Juan Francisco “El Gallo” Estrada of Puerto Peñasco has done it! He is the new WBO and WBA Flyweight World Boxing Champion following a 12 round bout against Brian “Hawaiian Punch” Viloria at the Fists of Gold event held in Macao, China on April 6th! Felicidades, campeon! Below we present an interview RockyPoint 360’s MoKa Hammeken did with El Gallo in November of last year, just before he headed to LA to take on Roman “Chocalatito” Gonzalez.
Note by Fightnews.com:
Juan Francisco Estrada (23-2, 17 KOs) seized the WBA and WBO flyweight titles by taking a twelve round split decision against reigning champion Brian Viloria (32-4, 19 KOs) on Saturday night in the Cotai Arena at the luxurious Venetian Macao Resort in Macao, China. Scores were 116-111, 117-111 for Estrada and 115-113 for Viloria.
Giving it all ~ Juan Francisco “El Gallo” Estrada
By MoKa Hammeken
Before his upcoming fight this weekend against Román “Chocalatito” Gonzalez for the world championship light flyweight title, we had the opportunity to speak briefly with Juan Francisco “El Gallito” Estrada and his trainer Alfredo Caballero in Hermosillo.
We spoke with Alfredo while waiting for “El Gallo” who was dealing with arrangements and paperwork in preparation for his fight in Los Angeles, CA this coming Saturday, Nov. 17th, at the Sports Arena.
“Not many believed El Gallito could lose weight in order to get to light flyweight. Everyone’s saying the only problem is the weight, but honestly I’ve been working with Juan for 14 years (well, I’m the trainer for the Sonora selection) and he’s been flyweight since I’ve known him. Now, we’re almost there and he’s stronger and in better shape than ever; he’s faster and lighter, he has worked physically hard during all this time and all his muscles are well defined. He looked heavy when he fought in Peñasco [at the end of August this year],” he said as he showed us a photo on his cell taken during a recent training.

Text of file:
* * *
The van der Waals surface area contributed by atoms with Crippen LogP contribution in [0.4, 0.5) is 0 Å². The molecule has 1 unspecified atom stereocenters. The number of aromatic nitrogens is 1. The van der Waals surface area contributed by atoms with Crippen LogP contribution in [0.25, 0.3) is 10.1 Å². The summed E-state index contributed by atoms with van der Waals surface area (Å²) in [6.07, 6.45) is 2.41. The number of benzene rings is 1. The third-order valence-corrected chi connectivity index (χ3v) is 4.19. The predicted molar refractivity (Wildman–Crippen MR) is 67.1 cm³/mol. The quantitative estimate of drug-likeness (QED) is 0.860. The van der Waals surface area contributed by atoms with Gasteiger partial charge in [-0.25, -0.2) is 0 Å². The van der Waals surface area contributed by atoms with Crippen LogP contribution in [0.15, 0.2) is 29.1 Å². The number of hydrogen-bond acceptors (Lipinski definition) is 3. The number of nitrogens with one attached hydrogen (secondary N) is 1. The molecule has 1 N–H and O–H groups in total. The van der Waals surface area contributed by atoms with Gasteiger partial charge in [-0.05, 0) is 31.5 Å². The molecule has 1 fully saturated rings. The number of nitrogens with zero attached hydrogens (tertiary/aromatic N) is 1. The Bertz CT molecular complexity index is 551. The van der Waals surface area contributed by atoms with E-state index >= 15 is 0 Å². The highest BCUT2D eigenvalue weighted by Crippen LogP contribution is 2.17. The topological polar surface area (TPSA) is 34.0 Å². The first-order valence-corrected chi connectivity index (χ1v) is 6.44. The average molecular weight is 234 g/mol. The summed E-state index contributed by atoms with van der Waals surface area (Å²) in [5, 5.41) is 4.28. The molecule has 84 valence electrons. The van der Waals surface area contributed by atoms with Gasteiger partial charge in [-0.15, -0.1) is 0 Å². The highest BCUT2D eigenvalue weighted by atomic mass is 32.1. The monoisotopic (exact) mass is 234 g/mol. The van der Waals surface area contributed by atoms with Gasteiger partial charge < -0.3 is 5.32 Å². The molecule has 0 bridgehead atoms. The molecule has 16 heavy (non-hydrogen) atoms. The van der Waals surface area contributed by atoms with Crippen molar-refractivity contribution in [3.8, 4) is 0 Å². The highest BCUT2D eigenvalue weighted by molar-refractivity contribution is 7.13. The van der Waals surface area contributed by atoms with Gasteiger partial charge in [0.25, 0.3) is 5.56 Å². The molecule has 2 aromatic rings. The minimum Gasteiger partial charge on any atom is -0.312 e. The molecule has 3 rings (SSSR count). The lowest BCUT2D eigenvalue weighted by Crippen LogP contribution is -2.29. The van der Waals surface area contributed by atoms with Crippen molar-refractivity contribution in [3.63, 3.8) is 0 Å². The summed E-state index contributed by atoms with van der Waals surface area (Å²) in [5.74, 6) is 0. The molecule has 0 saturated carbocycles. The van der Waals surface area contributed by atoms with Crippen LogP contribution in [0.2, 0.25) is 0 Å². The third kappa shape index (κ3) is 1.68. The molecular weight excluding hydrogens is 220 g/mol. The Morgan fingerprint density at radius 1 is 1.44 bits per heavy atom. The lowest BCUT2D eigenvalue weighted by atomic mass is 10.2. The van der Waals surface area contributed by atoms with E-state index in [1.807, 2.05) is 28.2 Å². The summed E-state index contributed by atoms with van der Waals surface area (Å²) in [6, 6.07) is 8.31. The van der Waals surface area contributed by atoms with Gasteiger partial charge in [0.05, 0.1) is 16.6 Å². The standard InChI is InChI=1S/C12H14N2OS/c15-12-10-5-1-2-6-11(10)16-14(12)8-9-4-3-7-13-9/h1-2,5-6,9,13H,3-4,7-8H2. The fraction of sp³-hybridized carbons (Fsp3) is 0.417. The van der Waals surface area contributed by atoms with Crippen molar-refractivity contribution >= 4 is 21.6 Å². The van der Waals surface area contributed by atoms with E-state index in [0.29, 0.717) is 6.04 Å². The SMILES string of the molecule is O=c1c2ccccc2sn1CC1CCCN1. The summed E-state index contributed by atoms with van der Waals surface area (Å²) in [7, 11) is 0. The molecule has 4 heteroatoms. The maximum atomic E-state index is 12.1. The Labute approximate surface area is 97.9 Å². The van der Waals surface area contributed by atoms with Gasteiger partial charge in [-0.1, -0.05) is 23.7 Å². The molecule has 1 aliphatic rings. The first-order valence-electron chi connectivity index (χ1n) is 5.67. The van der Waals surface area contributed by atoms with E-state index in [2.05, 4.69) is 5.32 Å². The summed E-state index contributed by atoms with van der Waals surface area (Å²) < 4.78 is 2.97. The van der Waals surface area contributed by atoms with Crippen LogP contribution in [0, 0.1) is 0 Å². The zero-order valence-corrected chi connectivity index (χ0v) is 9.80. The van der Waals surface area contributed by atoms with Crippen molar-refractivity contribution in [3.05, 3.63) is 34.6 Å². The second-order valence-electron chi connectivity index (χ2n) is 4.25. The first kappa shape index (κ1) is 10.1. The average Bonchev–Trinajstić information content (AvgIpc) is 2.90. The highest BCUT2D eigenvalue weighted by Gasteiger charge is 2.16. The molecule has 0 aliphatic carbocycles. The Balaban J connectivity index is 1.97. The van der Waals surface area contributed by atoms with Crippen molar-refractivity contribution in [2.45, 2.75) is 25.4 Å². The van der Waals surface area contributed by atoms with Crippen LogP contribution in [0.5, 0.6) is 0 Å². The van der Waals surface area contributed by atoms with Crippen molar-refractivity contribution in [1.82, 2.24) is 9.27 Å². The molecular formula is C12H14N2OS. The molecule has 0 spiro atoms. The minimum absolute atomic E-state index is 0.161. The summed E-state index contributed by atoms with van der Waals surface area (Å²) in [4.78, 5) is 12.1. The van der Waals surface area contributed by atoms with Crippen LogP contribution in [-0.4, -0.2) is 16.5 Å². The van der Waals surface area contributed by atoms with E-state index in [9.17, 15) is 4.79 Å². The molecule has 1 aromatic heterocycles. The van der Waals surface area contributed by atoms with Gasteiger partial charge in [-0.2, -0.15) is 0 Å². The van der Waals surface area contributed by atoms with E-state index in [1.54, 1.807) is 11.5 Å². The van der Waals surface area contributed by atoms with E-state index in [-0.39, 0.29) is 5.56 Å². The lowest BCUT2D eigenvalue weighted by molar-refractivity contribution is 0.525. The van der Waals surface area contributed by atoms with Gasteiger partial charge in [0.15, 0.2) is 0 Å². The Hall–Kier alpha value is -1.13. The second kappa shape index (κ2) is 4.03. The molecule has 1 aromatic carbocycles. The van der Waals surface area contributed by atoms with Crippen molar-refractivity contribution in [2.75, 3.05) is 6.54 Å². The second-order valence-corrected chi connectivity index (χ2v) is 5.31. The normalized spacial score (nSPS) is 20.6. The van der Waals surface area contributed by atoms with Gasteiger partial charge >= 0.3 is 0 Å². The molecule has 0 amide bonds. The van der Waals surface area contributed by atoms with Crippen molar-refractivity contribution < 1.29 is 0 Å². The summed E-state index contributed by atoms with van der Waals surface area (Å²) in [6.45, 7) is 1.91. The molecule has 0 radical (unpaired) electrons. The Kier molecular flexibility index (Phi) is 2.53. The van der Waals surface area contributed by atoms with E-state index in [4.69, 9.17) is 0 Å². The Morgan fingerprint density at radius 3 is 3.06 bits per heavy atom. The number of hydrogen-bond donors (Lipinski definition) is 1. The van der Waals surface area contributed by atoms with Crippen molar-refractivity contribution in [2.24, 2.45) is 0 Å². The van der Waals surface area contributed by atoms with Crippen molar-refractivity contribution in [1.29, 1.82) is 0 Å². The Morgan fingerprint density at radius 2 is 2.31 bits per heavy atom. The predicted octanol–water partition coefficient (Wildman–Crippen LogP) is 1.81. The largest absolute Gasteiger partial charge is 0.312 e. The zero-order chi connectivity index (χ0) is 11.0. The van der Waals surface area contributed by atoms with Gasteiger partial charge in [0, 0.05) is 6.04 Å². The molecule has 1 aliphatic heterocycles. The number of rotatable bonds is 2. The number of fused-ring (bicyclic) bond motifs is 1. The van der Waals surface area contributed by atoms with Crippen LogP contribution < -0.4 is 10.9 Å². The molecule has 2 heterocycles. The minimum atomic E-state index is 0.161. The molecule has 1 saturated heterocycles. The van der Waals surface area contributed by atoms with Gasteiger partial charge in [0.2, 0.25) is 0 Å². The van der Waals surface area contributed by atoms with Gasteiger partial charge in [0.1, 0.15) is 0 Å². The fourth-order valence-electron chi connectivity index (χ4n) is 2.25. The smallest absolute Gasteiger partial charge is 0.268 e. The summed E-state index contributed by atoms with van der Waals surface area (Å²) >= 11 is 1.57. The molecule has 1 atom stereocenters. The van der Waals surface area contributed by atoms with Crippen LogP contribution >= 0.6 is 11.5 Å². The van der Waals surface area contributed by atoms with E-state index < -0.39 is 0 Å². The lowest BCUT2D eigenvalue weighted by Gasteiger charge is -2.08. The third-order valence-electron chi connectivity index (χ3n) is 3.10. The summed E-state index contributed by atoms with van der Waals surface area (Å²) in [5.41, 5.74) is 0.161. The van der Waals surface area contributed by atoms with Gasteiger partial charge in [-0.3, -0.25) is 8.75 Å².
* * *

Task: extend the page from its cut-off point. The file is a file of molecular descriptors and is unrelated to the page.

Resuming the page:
Incredible! In that photo you could see that Gallito was in excellent condition, with muscles so well-defined he could have been a model in some anatomy class at a medical school! “The exercise routines have been intense. There are times Juan has asked for sessions with a masseuse because he hurts down to his pinky-toe, but it’s worth it because we’re taking everything to this fight. We want the championship and El Chocolatito is not an easy rival. He is going to defend it and we are going to take it from him,; we are committed because Juan promised to take the championship to Puerto Peñasco, to his family and well, we’re not stepping down,” he continued optimistically.
He impressed upon us they are not leaving anything to chance. If losing weight was essential, the fight itself is not being taken lightly. “We are working in conjunction with a nutritionist and a cook, as it is not just about stopping to eat this or that but rather to make sure it’s healthy, agile; it doesn’t serve us at all if he’s hungry and without energy. It has gone so well for us that now El Gallito is pure strength.”
At that moment our stellar boxer came in the door, happy, apparently all the paperwork went without a hitch. He greeted us with a smile from ear to ear and with a handshake I thought would fuse my fingers together.
He began by saying he was very happy for this opportunity, though some of the “beatings” his trainer has given him during training have made him want to “head for the corner,” but he’s withstood as he is more determined to box as is his desire for the championship. “This requires a lot of work and concentration, there’s nothing more than having the goal set, ‘cause I’m not just going to lose weight for the heck of it,” he laughed. “The most difficult part is already over, and I’m seeing the results; I feel stronger than ever and now we are working on speed. I’ve only got the final two kilos to drop.”